SPORTS: SCHS athletes support their teams through captain roles

As many high school sport teams require various forms of leadership and encouragement, SCHS soccer captains expressed their leading traits and qualities. While some feel the pressure to maintain both a leadership and athletic role within their sport, they all strive to help every athlete on their team.

Varsity soccer captain, junior Aliana Ferreira, mentioned the routine of a team captain and described her communication toward the rest of the team.

“We get practice going. We set up all of the drills. We talk to the girls if there’s problems,” Ferreria said. “We’ll be like, ‘Do you guys need help with this?’ Just being there, not just as a captain but also as a teammate.”

Ferreira mentioned that her recent position compels her team to rely on her for support while she attempts to adjust to the season’s new norm.

“This is my first year being captain. It’s kind of different because you have to make sure you see the game how everyone sees it, and how everyone is enjoying it, not just your game mentality. How everyone is participating,” Ferreria said.

SCHS varsity soccer player and Silicon Valley club captain junior Sujay Ojha examines the role of the captain while actively playing in the game with both athlete and captain senses available to benefit the entire team.

“You’re kind of a coach on the field, so you’re taking shots because the coach can only say so much on the sideline,” Ojha said. “But you’re physically on the field and able to see everything.”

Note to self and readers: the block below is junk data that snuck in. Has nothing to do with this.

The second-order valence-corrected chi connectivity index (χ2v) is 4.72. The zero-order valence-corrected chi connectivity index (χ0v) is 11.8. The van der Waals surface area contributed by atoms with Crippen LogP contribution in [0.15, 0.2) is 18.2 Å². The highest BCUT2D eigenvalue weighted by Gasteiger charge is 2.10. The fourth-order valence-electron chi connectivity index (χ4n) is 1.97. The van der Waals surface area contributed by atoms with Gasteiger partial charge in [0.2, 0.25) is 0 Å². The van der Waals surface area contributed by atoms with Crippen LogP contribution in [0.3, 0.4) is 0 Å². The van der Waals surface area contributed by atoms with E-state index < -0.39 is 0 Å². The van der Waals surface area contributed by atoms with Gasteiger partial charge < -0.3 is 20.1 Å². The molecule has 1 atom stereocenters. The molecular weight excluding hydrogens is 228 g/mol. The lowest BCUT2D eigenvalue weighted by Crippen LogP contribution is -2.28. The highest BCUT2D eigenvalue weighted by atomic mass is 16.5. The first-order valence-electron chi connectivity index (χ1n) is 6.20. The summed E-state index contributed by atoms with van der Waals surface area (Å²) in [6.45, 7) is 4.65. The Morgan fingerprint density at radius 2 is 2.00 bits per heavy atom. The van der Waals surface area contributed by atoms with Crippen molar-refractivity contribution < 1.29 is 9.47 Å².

Ojha feels a captain must remind themselves of their role from time to time.

“It’s a lot more responsibility with the coaches. They know that teammates will be messing around, but then if you get involved, then they look towards you and say, ‘You’re supposed to be that role model,’,” Ojha said. “So definitely not being able to get as many things that other people are, but at the same time, it’s what I signed up for.”

Along with a captain’s self-image, Ferreira noted the importance of balancing one’s identity as both a leader and athlete under pressure during a game.

“When we are trying to get a goal and are in a time crunch, you have to be a leader first to make sure your team is ready and then also have a good athletic performance but make sure that a leader comes first,” Ferreira said.

In addition to supporting the team, Ferreria believes that supporting the individual athlete also holds value. She said she strives to maintain open communication with each player throughout the entirety of the season.

“Being very vocal with my team, like open, so they can have someone to talk to if they have a problem and just being super positive on the field because in soccer it’s stressful, so just making sure they have their head up and are doing the right thing,” Ferreria said.

Ojha emphasized the importance of leadership amongst a team and the advantage of self-dependency in which he feels best supports his own team and sport.

“I like to think of myself as an athlete because at the end of the day, everybody’s equal on the team, but also remembering that if something does go wrong or something was to happen, then you’re that role model that people tend to lean on,” Ojha said.